Care & Cleaning of Camping Gear
Care for your Mess Box –
Camp Kitchen Equipment & Cooking Gear:
Camping should be stress free & fun. Something to look forward to. Good preparation in advance can make the start of your trip a breeze. Store all your camp gear in one common area – stacked, cleaned and ready to roll for the next adventure.
- No matter how tired you are after a long trip, do not stick that kitchen storage box away in the garage or basement. You may discover bugs, soiled dishes & the mold from hell months or years later when you go to use it again.
- After every camp trip, bring the mess box into your kitchen at home and take time cleaning it and restocking.
- Over the next few days clean every dish, pot, pan, skillet. Replace those usable goods: paper plates, towels, plastic forks, etc. A printed list of essentials may help you stay organized, so as not to forget anything.
- Besides spices, canned goods, do not store ANY FOOD items in this box, as it will only attrack rodents and bugs while in storage.
- This mess box is an excellent place to store a portable water filter and camping fuel canisters. These two important items can be used in an emergency or during a power shut off.
- Repack the entire mess box as if it is ‘ready to go’ again & then put it away. It will be a nice treat to easily access your goods the next time you wanna bolt out the door for a spontaneous camping trip.
- Repair or replace any broken items. Stock fuel canisters and batteries; Change out burnt lightbulbs.
- A mess box also doubles as a survival box, so if you store it in an easy-to-access place in your home or garage, you will be able to get to it during or after an emergency situation.
Dirty, baked on charred mess all over the stove top. HINT: never use oven cleaner on your camp stove top. It will burnish it, dull the finish & it won’t be looking shiny anymore. Baked on goo is only gonna come off with elbow grease & a good scrubber sponge. (Or maybe SimpleGreen cleaner). Even the steel wool soap pads leave weird marks on aluminum metal surfaces. BE CAUTIOUS w/ cleaners on your camp stove.
Make a place for it! Put all your outdoor gear in the same spot in your home; the garage or closet may be the best place, but the kitchen or entry hall could also be a decent site. This way you know where everything is, right? The headache of preparing for a camp trip will be minimal once you get organized. Store all camping related items on your camping shelf.
ALWAYS LEAVE A CAMPSITE CLEANER THAN YOU FOUND IT
Each year more of our public lands are being CLOSED off to “us” because of OUR neglect. Litter, graffiti, ammo trash and off-roading abuse can be good excuses for the rangers to close our precious forests and deserts. Be a good steward of the land and teach others the proper ways to enjoy nature, without destroying what little we have left.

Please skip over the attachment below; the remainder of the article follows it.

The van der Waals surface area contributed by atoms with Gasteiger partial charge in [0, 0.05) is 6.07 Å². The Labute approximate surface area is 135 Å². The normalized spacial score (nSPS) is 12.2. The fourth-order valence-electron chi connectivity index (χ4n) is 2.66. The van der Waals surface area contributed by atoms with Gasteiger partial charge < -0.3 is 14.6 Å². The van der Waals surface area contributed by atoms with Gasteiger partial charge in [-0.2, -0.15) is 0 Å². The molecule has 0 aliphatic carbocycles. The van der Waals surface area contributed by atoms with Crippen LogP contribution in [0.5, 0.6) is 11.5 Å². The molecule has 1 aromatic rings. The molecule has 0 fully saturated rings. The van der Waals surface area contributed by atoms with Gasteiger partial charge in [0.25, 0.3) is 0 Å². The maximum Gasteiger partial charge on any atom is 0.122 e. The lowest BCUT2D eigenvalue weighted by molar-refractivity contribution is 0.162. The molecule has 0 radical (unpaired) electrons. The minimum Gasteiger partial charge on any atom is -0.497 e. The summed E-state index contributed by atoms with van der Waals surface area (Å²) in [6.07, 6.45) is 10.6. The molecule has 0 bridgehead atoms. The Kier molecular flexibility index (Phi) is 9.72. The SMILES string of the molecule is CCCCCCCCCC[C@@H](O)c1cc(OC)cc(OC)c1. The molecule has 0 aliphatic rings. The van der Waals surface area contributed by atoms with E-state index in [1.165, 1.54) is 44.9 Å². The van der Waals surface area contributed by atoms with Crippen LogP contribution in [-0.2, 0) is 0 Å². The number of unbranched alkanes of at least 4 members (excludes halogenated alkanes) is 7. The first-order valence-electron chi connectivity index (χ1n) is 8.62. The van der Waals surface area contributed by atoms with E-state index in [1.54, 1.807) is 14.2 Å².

Large refillable 5, 7 or 10 gallon water containers are available with a faucet type fitting. Look for brands that are BPA free, so you can be assured you’re not drinking chemicals that leach from plastic into your precious water.
Store the water container up high, with the lid off & a rag in the opening to prevent mold, a funky smell or bugs crawling inside.
Comparing Camping Cookware
Cast Iron – griddles, skillets and dutch ovens have stood the test of time and hold up longer than any other option. Cast iron cooking is DanaMite’s favorite, especially for cooking right on the campfire. It’s the only “over the fire” cookware that can handle hot coals and direct flames. Foil liner or parchment makes clean up quick.
With all that being said, cast iron is not for backpacking, due to the excess weight. Numerous backpacking cookware setups exists and new inventions are always coming to market. Search for light weight cooking stoves and cookware.
Aluminum has been linked to Alzheimers and dementia, so it’s best not to cook with cheap aluminum pots and pans. (Limit use of aluminum foil as well). Some high tech, non-stick, backpacker brands of cookware may be made of anodized aluminum and will be of higher quality. As long as the the anodized surface isn’t scratched or chipped, it is safe to use.
Non-stick cookware. Clean up is already a pain when camping. Why not make your camp life easy? Teflon. Well, first off. Teflon is now known to be harmful to humans and bad for the environment. Secondly, toxic fumes can be emitted from Teflon pans, at high temperatures.
And if all else fails and you’re really in a pinch, you can use the small sauce pan from home. Just don’t tell anyone.
see also –
how to wash your tent (coming soon)
how to clean camping gear (coming soon)